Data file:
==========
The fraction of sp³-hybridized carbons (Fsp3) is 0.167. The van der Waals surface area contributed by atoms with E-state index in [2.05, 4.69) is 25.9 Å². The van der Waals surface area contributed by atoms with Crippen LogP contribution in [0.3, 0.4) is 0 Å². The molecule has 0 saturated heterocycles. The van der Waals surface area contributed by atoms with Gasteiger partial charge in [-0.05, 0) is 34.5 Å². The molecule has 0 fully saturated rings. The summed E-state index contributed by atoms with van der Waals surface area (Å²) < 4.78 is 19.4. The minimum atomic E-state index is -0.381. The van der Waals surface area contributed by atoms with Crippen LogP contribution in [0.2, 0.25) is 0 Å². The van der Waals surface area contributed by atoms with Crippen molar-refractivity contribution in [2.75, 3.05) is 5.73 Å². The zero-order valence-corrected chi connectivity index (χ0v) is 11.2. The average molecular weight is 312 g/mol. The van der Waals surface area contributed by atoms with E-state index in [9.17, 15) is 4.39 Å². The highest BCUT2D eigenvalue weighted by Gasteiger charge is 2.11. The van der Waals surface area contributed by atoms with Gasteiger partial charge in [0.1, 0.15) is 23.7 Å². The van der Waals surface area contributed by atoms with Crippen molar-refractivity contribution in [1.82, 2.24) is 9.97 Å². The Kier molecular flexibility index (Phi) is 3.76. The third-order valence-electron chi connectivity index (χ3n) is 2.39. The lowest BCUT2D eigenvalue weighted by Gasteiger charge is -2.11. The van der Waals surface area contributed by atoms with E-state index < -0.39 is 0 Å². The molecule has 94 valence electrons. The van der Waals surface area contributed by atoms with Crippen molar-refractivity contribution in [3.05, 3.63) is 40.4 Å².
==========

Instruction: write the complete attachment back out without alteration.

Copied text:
The fraction of sp³-hybridized carbons (Fsp3) is 0.167. The van der Waals surface area contributed by atoms with E-state index in [2.05, 4.69) is 25.9 Å². The van der Waals surface area contributed by atoms with Crippen LogP contribution in [0.3, 0.4) is 0 Å². The molecule has 0 saturated heterocycles. The van der Waals surface area contributed by atoms with Gasteiger partial charge in [-0.05, 0) is 34.5 Å². The molecule has 0 fully saturated rings. The summed E-state index contributed by atoms with van der Waals surface area (Å²) < 4.78 is 19.4. The minimum atomic E-state index is -0.381. The van der Waals surface area contributed by atoms with Crippen LogP contribution in [0.2, 0.25) is 0 Å². The van der Waals surface area contributed by atoms with Crippen molar-refractivity contribution in [2.75, 3.05) is 5.73 Å². The zero-order valence-corrected chi connectivity index (χ0v) is 11.2. The average molecular weight is 312 g/mol. The van der Waals surface area contributed by atoms with E-state index in [9.17, 15) is 4.39 Å². The highest BCUT2D eigenvalue weighted by Gasteiger charge is 2.11. The van der Waals surface area contributed by atoms with Gasteiger partial charge in [0.1, 0.15) is 23.7 Å². The van der Waals surface area contributed by atoms with Crippen molar-refractivity contribution in [1.82, 2.24) is 9.97 Å². The Kier molecular flexibility index (Phi) is 3.76. The third-order valence-electron chi connectivity index (χ3n) is 2.39. The lowest BCUT2D eigenvalue weighted by Gasteiger charge is -2.11. The van der Waals surface area contributed by atoms with E-state index < -0.39 is 0 Å². The molecule has 94 valence electrons. The van der Waals surface area contributed by atoms with Crippen molar-refractivity contribution in [3.05, 3.63) is 40.4 Å².